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The last time I watched Tenebrae was in 1999, when it had just been released in as near to a complete, uncensored version as anyone up to that point had managed for the home entertainment market. I didn’t like it much. A “weird blood-bucket whodunit” was one line in my notes, which also mentioned its strange non-sequiturs, its jagged dramatic throughline and its disengaged acting.

So I thought I’d give it another go, to see whether Arrow’s recent 4K remaster – every nanosecond of it now back as Dario Argento intended – improved on the Nouveaux version from the last century, which was on VHS.

For those who’ve not seen it, the film marked Argento’s attempt to recapture the heady glory of Suspiria after the next of his Three Mothers trilogy, Inferno, flopped. Deploying a back-to-basics approach he decided to reference his own work (since everyone else was ripping it off, why not do so yourself?) and reinvent giallo for the 1980s.

So it’s massively referential, not least in the figure of its central character, played by Anthony Franciosa, an American writer of horror whodunits who arrives in Italy and appears to trigger the first of a series of ghastly murders of young women. In an awkward early scene an old friend of Peter Neal (Franciosa) suddenly accuses him of sexism, and it becomes abundantly it’s clear that Neal is Argento’s stand-in for himself and that the scene is an attempt to address a criticism of his work.

With that dealt with in no way whatsoever Argento continue on his way, pushing braless women into the maw of horror, in scenes in which razor blades, knives and a felling axe get the better of weak womanly flesh. In Tenebrae hot women regularly make brainless decisions and put themselves in harm’s way. And they keep on dying, until by the point the killer is exposed the field of suspects is so narrow that the reveal comes as no shock at all.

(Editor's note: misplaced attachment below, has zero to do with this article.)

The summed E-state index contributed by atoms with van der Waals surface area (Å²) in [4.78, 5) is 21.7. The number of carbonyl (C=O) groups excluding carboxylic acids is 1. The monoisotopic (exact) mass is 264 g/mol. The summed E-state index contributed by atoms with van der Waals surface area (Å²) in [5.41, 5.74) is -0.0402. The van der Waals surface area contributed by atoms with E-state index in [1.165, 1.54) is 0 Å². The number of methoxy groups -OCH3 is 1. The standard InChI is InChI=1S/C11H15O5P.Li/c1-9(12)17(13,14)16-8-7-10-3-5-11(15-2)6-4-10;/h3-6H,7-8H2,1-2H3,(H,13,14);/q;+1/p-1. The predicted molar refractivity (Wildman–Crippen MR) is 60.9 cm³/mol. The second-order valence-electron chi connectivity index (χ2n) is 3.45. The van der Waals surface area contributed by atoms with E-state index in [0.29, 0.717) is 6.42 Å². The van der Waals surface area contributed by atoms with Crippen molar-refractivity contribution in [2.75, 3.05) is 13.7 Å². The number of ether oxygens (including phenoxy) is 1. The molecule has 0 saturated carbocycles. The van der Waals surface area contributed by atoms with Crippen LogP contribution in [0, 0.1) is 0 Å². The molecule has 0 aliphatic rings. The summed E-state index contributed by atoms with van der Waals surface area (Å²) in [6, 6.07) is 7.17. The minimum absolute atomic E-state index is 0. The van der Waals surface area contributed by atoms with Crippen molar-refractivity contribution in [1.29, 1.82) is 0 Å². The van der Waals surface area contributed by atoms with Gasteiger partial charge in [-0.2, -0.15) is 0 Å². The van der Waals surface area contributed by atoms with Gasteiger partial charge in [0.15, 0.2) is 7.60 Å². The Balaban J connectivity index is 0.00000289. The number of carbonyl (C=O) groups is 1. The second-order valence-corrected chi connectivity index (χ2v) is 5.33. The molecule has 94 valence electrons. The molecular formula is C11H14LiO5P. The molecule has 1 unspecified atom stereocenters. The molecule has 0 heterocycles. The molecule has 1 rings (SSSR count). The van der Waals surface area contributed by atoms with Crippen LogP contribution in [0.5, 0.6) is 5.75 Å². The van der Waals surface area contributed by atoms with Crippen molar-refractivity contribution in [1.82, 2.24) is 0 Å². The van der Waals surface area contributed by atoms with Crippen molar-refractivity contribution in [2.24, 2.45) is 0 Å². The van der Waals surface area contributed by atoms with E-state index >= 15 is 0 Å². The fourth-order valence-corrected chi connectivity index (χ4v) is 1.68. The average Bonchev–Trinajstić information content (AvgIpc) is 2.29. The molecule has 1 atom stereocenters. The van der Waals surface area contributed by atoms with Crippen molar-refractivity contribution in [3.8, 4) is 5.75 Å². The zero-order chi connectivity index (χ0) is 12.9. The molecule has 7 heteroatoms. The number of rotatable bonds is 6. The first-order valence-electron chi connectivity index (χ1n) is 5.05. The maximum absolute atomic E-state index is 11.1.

A blood-soaked woman with an arm missing
Another victim of the mystery killer

So, the verdict. The bad stuff remains bad. Franciosa’s acting is stiff. The dialogue Argento writes for his characters is often awkward. The dubbing doesn’t help and switching into Italian with English subtitles reveals that that’s dubbed too.

The meta stuff – Argento’s reflexive commentary on giallo, via the figure of a writer of what’s essentially giallo literature – is for Argento geeks, who will find the self-referencing, plus appearances by other giallo directors to back up his thesis, something to sink their teeth into (it didn’t do anything for me).

But the good stuff is immeasurably improved by the 4K restoration, a renewal, to use another word.

Argento has at least five different “cameras” in play in this film. The objective point of view, the “killer camera”, from high up a god’s-eye-view now and again, a dream-sequence camera and one in which the future appears to be being foretold. Which one are we watching now is the name of the game, and image quality has a role to play as Argento sometimes jumps but at other times slides between, for instance, the objective and the killer camera. It’s both fascinating to watch and gives the film a much needed dramatic shove.

There is a key “god’s eye view” moment when Argento and his DP Luciano Tovoli range up high and over an apartment building in a long, single take. This confirms something else: Argento’s fierce interest in texture and surface. Wood, silk, glass, leather, metal, concrete, skin, often in starkly lit modernist settings with harsh edges, all occasionally slashed with giallo red for emphasis. James Marriott’s book Horror Films claims Argento was influenced by Andrzej Zulawski’s approach in the “wildly excessive” Possession, from the previous year. Having seen both, I’d agree.

Goblin’s jangly Giorgio Moroder-influenced soundtrack adds a chirpy yet malign edge, and also benefits from the cleaned-up soundscape of the restoration. All round this film is massively improved by this 4K version, which restores Argento’s vision and makes his intentions clear in a way that scrappy old VHS never could.

Tenebrae – Watch it/buy it at Amazon

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© Steve Morrissey 2024

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